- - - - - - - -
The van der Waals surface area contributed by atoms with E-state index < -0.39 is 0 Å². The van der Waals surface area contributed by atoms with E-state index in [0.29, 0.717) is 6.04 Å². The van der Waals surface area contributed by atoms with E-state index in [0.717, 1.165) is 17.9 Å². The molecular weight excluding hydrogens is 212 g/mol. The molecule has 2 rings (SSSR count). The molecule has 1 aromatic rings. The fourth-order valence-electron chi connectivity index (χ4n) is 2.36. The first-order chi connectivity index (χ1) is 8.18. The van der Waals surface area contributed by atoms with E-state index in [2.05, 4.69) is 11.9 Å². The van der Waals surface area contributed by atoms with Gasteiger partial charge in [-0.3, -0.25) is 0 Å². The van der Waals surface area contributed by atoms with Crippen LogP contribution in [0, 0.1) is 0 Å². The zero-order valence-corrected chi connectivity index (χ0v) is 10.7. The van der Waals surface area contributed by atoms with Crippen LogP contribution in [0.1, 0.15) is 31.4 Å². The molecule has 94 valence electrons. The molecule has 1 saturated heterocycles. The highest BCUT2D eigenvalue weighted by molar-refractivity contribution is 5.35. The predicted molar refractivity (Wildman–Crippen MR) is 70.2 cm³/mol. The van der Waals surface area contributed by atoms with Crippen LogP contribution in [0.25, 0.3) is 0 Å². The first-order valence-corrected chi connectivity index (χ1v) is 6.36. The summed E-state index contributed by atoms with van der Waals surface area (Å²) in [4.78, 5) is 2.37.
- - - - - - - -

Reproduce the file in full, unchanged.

The van der Waals surface area contributed by atoms with E-state index < -0.39 is 0 Å². The van der Waals surface area contributed by atoms with E-state index in [0.29, 0.717) is 6.04 Å². The van der Waals surface area contributed by atoms with E-state index in [0.717, 1.165) is 17.9 Å². The molecular weight excluding hydrogens is 212 g/mol. The molecule has 2 rings (SSSR count). The molecule has 1 aromatic rings. The fourth-order valence-electron chi connectivity index (χ4n) is 2.36. The first-order chi connectivity index (χ1) is 8.18. The van der Waals surface area contributed by atoms with E-state index in [2.05, 4.69) is 11.9 Å². The van der Waals surface area contributed by atoms with Gasteiger partial charge in [-0.3, -0.25) is 0 Å². The van der Waals surface area contributed by atoms with Crippen LogP contribution in [0, 0.1) is 0 Å². The zero-order valence-corrected chi connectivity index (χ0v) is 10.7. The van der Waals surface area contributed by atoms with Crippen LogP contribution in [0.1, 0.15) is 31.4 Å². The molecule has 94 valence electrons. The molecule has 1 saturated heterocycles. The highest BCUT2D eigenvalue weighted by molar-refractivity contribution is 5.35. The predicted molar refractivity (Wildman–Crippen MR) is 70.2 cm³/mol. The van der Waals surface area contributed by atoms with Crippen LogP contribution in [0.25, 0.3) is 0 Å². The first-order valence-corrected chi connectivity index (χ1v) is 6.36. The summed E-state index contributed by atoms with van der Waals surface area (Å²) in [4.78, 5) is 2.37.